Carolina Carbonell was one of the organisers of the Economy of Communion Congress in Rosario, a populated city in the province of Santa Fe, 300 km from Buenos Aires. She defined the event as “a marathon,” maybe because it all started with a race against time. “It was February 2018. A few months earlier, we had received the proposal to organise the Congress in our city. It was very hot. Walking along the sidewalks of the city, I came across an old university friend, today the director of a series of hotels. I immediately stopped him and told him of our dream: so we found the place for the Congress. On 6 September, 70 people, “not only a few, considering that those were the days in which the faculty was the object of a student protest,’ attended the opening event, with a conference entitled, ’What’s the Economy of Communion?’”
On the second day, the “marathon” continued. “The entire team” – recounted Carolina – “woke up early to meet over 300 students of the fourth and fifth year of 12 schools in Rosario, who gathered at the ‘Colegio Natividad del Señor’ to participate in a workshop. The kids put all their creativity to ‘create’ businesses and ‘make decisions’ over various situations regarding competition, crises, distribution of profits and selection of the personnel. The most important part, however, was that they subjected the EoC entrepreneurs present to a test, and who responded with their own life experiences. In the afternoon we went to the After Unplugged ‘Empresas de un solo tiempo’ session in La Maquinita Rosario. It was a co-working setting where Gonzalo Perrín, Leandro Simeoni and Lucas Longhi narrated about their own experiences as entrepreneurs for a common project. On Saturday, we welcomed the 120 participants from 30 cities of 8 provinces and 4 different countries. It was a big group, highly assorted by age and profession. The innovative presentation, tracing the present to the origins of the EoC, was followed by testimonials of the employees of some companies that were a part of the project. There were different experiences, from a family business that produces sustainable benches to a contact center with 1,200 employees, ’Nomines,’ an inclusive company which hires only disabled people.”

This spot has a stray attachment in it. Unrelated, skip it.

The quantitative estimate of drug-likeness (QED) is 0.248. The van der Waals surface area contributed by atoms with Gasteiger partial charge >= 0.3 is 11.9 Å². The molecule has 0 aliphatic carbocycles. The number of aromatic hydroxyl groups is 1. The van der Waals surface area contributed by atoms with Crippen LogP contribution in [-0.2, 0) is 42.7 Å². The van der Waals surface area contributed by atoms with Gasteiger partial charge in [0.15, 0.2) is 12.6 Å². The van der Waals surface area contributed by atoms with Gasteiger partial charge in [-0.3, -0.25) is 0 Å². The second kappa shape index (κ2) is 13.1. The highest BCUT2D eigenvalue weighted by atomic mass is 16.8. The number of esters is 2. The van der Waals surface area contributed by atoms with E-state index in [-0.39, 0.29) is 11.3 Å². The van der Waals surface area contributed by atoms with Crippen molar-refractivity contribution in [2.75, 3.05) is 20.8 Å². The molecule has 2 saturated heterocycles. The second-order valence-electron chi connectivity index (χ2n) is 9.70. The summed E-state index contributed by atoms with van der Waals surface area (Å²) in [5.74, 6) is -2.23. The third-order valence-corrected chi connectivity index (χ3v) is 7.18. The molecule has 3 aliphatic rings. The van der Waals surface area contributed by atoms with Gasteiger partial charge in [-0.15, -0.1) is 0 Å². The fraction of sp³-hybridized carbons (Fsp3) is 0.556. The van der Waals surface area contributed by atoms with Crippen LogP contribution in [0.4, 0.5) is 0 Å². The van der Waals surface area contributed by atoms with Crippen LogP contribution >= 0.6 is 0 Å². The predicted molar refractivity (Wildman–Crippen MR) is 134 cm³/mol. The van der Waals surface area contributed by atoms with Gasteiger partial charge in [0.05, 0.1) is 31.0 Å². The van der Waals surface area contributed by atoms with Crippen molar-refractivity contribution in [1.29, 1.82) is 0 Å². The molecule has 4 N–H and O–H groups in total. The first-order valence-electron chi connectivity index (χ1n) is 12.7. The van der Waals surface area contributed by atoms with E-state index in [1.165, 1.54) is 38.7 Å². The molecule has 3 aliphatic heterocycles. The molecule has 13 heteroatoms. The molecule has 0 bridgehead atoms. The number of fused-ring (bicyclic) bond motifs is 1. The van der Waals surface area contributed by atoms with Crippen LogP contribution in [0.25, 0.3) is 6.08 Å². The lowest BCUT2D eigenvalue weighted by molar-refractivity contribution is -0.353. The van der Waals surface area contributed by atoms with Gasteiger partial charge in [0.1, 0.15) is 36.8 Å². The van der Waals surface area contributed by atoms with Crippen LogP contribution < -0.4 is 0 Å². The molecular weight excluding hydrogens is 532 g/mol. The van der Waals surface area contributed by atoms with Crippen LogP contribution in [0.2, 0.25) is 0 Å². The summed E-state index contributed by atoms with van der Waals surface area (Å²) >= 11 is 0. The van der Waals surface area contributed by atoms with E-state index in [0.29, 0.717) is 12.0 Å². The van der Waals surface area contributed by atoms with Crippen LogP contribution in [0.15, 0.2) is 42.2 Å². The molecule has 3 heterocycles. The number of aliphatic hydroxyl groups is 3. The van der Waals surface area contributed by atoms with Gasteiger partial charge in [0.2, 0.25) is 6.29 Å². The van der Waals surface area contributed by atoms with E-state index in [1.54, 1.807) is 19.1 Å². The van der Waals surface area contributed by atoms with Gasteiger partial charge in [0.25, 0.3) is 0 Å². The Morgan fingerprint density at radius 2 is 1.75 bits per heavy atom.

After lunch, an original game, musical chairs, was proposed but in a different and even more enjoyable version: instead of eliminating those who did not find a seat, the chairs were eliminated. “It required cunningness and balance to sit on top of the others without getting hurt. The most difficult moment was when only one chair remained, and all had to sit without letting anyone fall. This same intelligence is also needed by all those who work for the elimination of poverty.” With great depth we then presented some of the saddest realities of current society, to recall the reasons for which the EoC was created. “Lastly,” Carolina concluded, “when you think that the goal is not too far away since we are always dealing with a marathon, and that nothing else could happen at that point, the unforeseeable occurred.
On Sunday, some 8-year-old children recounted their experiences: a small business to earn money to share with kids of other nations at war, or the visit to a home for the aged where they learned to appreciate them. Last was the interview of Martina, 9 years old: The questions, but above all the answers show the prophesy underlying the EoC: those who have lived the culture of giving since their childhood are those who will one day be able to change the economy.”